The neighbor’s horses idle
under the roof
of their three-sided shelter,
looking out at the rain.
one or another
will fade into the shadows
in the corner, maybe
to eat, or drink.
Still, the others stand,
blowing out their warm
breaths. Rain rattles
on the metal roof.
Their hoof prints
in the corral
open gray eyes to the sky,
and wink each time
another drop falls in.
How can we believe he did it—
every day—for all those years?
We remember how the musicians
gathered for him—and the prostitutes
arranged themselves the way he wanted—
and even the helmeted monkeys
with their little toy car cerebella—
posed—and the fish on the plate—
remained after he ate the fish—
Bones—What do we do with this
life?—except announce: Joy.
Joy. Joy—from the lead—
to the oil—to the stretch of bright
canvas—stretched—to the end of it all.
If we could only push these walls
apart, unfold the room the way
a child might take apart a box
and lay it flat upon the floor—
so many corners cleared at last!
Or else could rip away the roof
and stare down at the dirty rooms,
the hallways turning on themselves,
and understand at last their plan—
dark maze without a minotaur,
no monsters but ourselves.
could bear to see it all? The slow
descending spirals of the dust
against the spotted windowpane,
the sunlight on the yellow lace,
the hoarded wine turned dark and sour,
the photographs, the letters—all
the crowded closets of the heart.
One wants to turn away—and cry
for fire to break out on the stairs
and raze each suffocating room.
But the walls stay, the roof remains
strong and immovable, and we
can only pray that if these rooms
have memories, they are not ours.
“Even when you are not in a room,
you are in it, your voice everywhere.” –Bill Holm
The message that’s recorded on the phone
is unmistakably bad news, and then
another call tells us it’s one we love—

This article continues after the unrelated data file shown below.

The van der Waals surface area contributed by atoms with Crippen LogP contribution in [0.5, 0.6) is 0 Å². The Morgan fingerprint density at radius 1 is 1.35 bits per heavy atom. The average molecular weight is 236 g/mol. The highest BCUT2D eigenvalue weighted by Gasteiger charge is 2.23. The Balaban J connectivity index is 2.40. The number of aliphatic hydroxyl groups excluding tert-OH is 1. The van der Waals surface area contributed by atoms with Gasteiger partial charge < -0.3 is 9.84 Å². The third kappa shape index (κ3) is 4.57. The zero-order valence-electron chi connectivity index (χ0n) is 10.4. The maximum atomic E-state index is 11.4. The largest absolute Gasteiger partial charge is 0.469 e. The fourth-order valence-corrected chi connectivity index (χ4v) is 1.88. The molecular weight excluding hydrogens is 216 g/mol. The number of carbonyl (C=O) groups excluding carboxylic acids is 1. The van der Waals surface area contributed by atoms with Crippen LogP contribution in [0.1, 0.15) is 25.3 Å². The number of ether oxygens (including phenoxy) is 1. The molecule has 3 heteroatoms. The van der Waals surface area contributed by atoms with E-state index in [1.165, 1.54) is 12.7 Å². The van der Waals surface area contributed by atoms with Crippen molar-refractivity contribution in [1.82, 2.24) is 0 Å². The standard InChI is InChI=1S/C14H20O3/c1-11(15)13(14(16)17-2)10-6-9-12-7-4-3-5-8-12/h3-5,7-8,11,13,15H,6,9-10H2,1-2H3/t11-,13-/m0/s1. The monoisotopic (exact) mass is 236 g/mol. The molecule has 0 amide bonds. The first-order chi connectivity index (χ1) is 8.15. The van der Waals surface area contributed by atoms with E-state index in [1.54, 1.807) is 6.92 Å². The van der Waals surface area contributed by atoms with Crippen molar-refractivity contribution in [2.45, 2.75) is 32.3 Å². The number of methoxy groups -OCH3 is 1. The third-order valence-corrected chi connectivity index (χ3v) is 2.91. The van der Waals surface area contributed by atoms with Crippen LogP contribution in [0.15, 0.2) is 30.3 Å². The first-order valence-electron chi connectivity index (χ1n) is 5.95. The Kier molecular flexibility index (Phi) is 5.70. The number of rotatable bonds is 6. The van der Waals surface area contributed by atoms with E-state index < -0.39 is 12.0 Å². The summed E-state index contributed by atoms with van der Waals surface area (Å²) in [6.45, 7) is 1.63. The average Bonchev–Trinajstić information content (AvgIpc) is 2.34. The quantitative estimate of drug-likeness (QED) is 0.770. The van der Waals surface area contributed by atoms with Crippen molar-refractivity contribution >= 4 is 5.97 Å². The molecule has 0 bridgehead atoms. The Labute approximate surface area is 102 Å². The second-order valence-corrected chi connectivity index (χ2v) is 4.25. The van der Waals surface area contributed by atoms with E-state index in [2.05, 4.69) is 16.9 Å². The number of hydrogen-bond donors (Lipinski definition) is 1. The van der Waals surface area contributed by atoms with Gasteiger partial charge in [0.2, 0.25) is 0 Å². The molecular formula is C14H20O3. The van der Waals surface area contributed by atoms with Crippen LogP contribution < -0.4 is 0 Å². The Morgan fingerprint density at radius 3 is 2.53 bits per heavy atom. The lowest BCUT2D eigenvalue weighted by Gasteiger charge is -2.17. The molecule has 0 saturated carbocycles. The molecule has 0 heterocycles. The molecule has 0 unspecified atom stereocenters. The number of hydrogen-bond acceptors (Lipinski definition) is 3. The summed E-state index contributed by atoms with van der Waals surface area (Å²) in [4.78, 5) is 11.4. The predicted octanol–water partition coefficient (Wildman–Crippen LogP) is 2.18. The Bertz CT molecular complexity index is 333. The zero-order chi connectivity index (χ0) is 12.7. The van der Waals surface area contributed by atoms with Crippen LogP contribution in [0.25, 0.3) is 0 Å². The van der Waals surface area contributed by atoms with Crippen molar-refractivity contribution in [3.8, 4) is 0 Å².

a sudden death while traveling, somehow
appropriate for one who always
seized life too completely to stand still.
A door slams shut, a wall has dropped away,
and once again I’m driven back to
empty pages, insufficient words,
to rooms he always filled on entering—
rooms lined with books, piano music, and
good friends who raise their glasses one last time.
And now, as all the lights are blinking off
in every prairie town we’ve ever loved,
when all the toasts are made and songs are sung,
when leaving is the only certainty,
a single voice keeps echoing, along
each dark, untraveled hallway of the heart.
Tottering and elastic, middle name of Groan,
ramfeezled after a hard night
at the corpse-polishing plant, slope-
shouldered, a half loaf
of bread, even his hair tired, famished,
fingering the diminished beans
in his pocket—you meet him.
On a thousand street corners you meet him,
emerging from the subway, emerging
from your own chest—this sight’s shrill,
metallic vapors pass into you.
His fear is of being broken,
of becoming too dexterous in stripping
the last few shoelaces of meat
from a chicken’s carcass, of being moved by nothing
short of the Fall of Rome, of being stooped
in the cranium over some loss he’s forgotten
the anniversary of…. You meet him,
know his defeat, though proper
and inevitable, is not yours, although yours also
is proper and inevitable: so many defeats
queer and insignificant (as illustration:
the first time you lay awake all night
waiting for dawn—and were disappointed), so many
no-hope exhaustions hidden,
their gaze dully glazed inward.—And yet we all
fix our binoculars on the horizon’s hazy fear-heaps
and cruise toward them, fat sails
forward…. You meet him on the corners,
in bus stations, on the blind avenues
leading neither in
nor out of hell, you meet him
and with him you walk.
After it ended badly it got so much better
which took a while of course but still
he grew so tender & I so grateful
which maybe tells you something about how it was
I’m trying to tell you I know you
have staggered wept spiraled through a long room
banging your head against it holding crushed
bird skulls in your hands your many hearts unstrung
unable to play a note their wood still beautiful
& carved so elaborately maybe a collector would want them
stupid collectors always preserving & never breaking open
the jars so everyone starves while admiring the view
you don’t own anyone everything will be taken from you
go ahead & eat this poem please it will help